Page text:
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Citizen Jane film festival promotes female directors nationwide

[dropcap style=”simple” size=”5″]W[/dropcap]omen still don’t have all the same representation in many facets of life that men have. This is especially apparent in the film industry, where the number of women directors is astonishingly small, one women for every 15.24 male film directors. However, Citizen Jane Film Festival is trying to rectify that inequality.

Citizen Jane Film Festival runs Nov. 3-6 at Stephens college. Activities people can expect are screenings of narrative, documentary and short films made by women, a lecture series, a filmmaking camp for girls and panel discussions with filmmakers. There is also an afternoon discussion called the Citizen Jane Summit, where movie industry experts and a public audience discuss and brainstorm ways to help female filmmakers through funding, mentoring and activism.

Tickets are $10 for the general public and $8 for students and seniors. They are purchasable online or at the Box Office.

Event Manager Sarah Haas gives more insight on what is to come from the festival and says it will be more than just “women’s issues” topics.

Keri Yost and Polina Malikin co-founded the festival in 2008, with the shared intention of  encouraging and increasing female film directors in the movie industry.

“It’s significant to celebrate female directors because women have been pushed to the outskirts in a male-dominated field,” Haas said. “A festival like Citizen Jane is a chance to raise the profile of a woman who wants to continue to direct films. Even more, perhaps a studio will finance her next film in order to reach an even wider audience. It’s one way to create a stepping stone for directors.”

The film’s quest is not in vain for Martha Lauzen, an executive director of the Center for the Study of Women in Television and Film at San Diego State University, who discovered that women only made up 19 percent of directors, writers, executive producers, editors, and cinematographers in the top 250 domestic grossing films this year. An even smaller number is that only three percent of cinematographers are women for the top 100 films, and 10 percent are women in the top 500.

“We help films on their way to securing further distribution and exhibition, and most importantly having an audience. Films are made to be seen,” Outreach Coordinator Ouma Amadou said. “Citizen Jane is focused on providing a platform for films directed by women. Our festival is a place of encouragement for women filmmakers to show that their art and craft is important and holds a place.”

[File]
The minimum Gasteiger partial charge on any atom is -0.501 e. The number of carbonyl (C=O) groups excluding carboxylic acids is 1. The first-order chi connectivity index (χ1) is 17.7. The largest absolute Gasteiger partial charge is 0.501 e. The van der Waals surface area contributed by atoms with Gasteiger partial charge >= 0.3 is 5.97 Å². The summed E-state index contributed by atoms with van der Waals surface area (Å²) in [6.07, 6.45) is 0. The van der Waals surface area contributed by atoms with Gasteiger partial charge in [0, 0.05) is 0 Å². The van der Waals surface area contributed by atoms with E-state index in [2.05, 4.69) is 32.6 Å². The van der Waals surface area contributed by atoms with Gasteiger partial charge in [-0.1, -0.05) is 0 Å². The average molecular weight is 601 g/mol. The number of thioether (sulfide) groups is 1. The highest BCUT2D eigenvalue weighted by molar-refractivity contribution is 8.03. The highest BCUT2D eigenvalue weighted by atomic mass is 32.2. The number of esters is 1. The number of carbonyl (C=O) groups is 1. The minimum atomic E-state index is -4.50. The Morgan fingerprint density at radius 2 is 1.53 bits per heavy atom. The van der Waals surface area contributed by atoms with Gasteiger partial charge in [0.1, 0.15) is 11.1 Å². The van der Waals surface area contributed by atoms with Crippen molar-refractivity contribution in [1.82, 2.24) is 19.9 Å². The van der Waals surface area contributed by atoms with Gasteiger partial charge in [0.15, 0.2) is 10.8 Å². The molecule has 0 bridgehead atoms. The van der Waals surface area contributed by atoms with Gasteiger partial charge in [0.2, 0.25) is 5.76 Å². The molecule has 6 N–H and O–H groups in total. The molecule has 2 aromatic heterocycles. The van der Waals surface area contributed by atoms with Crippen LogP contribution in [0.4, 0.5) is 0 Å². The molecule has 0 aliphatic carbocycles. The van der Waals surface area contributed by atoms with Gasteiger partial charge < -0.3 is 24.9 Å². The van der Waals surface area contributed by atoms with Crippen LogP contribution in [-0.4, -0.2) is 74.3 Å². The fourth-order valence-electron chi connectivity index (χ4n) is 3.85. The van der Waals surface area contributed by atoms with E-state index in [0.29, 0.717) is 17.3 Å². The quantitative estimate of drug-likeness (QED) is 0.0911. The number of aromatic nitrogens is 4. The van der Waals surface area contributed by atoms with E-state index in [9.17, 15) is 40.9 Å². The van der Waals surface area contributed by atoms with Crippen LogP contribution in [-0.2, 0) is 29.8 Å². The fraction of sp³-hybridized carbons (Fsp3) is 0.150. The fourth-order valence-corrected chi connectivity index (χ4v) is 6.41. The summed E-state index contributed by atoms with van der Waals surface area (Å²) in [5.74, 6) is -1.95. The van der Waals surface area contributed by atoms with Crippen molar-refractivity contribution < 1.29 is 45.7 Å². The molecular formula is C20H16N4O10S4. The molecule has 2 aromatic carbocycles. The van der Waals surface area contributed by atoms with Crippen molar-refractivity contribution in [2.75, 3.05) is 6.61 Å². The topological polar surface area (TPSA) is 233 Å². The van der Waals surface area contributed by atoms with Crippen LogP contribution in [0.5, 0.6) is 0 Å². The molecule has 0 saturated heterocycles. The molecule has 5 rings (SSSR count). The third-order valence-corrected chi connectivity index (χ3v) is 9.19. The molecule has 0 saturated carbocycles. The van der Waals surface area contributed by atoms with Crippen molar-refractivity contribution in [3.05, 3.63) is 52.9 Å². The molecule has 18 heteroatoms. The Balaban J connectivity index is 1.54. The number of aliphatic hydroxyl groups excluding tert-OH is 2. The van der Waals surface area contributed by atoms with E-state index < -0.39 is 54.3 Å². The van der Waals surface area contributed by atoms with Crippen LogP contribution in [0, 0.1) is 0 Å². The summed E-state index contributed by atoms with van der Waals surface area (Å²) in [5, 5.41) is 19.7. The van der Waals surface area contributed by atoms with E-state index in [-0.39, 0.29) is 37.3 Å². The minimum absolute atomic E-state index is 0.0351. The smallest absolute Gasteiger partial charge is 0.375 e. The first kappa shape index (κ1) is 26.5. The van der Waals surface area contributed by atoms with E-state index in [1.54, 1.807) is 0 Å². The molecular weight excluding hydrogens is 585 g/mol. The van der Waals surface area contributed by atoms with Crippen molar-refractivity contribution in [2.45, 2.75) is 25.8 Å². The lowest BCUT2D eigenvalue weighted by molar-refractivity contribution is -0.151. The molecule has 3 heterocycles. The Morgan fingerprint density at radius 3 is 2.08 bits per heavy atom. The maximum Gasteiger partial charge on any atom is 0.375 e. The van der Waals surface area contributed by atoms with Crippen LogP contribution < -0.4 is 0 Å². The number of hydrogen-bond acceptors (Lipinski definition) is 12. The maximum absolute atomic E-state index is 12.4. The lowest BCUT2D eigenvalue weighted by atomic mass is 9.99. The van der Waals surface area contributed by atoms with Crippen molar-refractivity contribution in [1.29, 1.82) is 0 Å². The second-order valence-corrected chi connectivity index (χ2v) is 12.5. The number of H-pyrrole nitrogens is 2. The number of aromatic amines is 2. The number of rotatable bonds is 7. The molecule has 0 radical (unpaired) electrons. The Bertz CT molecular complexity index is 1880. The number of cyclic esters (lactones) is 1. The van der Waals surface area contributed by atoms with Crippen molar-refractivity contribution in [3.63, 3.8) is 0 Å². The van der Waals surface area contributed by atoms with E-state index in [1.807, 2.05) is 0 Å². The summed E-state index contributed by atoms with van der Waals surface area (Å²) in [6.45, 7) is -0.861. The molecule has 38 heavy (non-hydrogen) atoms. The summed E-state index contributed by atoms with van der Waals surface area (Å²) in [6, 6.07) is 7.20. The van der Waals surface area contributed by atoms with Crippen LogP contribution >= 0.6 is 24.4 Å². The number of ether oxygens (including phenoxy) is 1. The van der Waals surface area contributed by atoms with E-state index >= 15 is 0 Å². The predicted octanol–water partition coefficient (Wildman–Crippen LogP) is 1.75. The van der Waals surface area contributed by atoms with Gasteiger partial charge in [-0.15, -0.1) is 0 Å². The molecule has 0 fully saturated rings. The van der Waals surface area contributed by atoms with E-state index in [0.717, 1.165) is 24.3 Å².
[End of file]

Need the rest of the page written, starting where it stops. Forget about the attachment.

The annual Celluloid Ceiling Study in 2015 showed that just nine percent of directors are women, and according to “It’s a Man’s (Celluloid) World Study,” in 2014, the amount of female protagonists in the top 100 domestic grossing films was 12 percent. Despite these harrowing numbers, Haas feels that in the film industry the statistics of women in film can change.

“Women are underrepresented in a majority of the creative decision-making positions. Similar to other industries that are historically male-dominated, it’s a slow change to develop equality in the workplace,” Haas said. “I think one way the general public can begin to create a change is to buy tickets to films directed by women. It takes intentionality, but creates waves and soon enough names like Ava DuVernay or Kathryn Bigelow will be as familiar as George Lucas or Steven Spielberg.”

Social Media Coordinator for the festival, LeAnne Lowry, said the lack of women directors in film is due to the fact that they are women and this can be changed by viewing more female directed films.  

“I believe it mostly comes down to male producers who don’t trust female directors and thus don’t hire them,” Lowry said. “As an audience, we can help reverse this by seeing female directed movies in the theater to drive up box office numbers and prove that hiring women is worthwhile financially for studios.”

The shortage of female directors being hired bothers sophomore Anel Castro and she believes something has to be done about it because women deserve as much opportunity as men have

“There needs to be a change on this, there should be equal opportunity for each females and males,” Castro said.

Lowry believes that the Citizen Jane Film Festival is helping women show that they are equal to men and provides a safe place to get their films seen.

“Citizen Jane is a space for female directors to screen their films without being in competition with one another,” Lowry said. “Women are conditioned to compete with each other rather than build one another up, and Citizen Jane actively combats that.”

Haas encourages people to come to the festival to raise awareness and help women get into the film industry. She says we have to celebrate women in film because they have been pushed to the outskirts in a male-dominated field.

“A festival like Citizen Jane is a chance to raise the profile of a woman who wants to continue to direct films,”  Haas said. “Even more, perhaps a studio will finance her next film in order to reach an even wider audience. It’s one way to create a stepping stone for directors.”  

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1 comment

Kayla West November 2, 2016 at 9:39 pm

Throughout my life, I have always heard about the Citizen Jane Film Festival but never really understood the main focus of the event. This story captures the meaning and value behind this wonderful festival. I was given the opportunity to go this year but I am unable to attend and reading this made me wish I could go even more. Thank you for sharing and I look forward to reading more from you.

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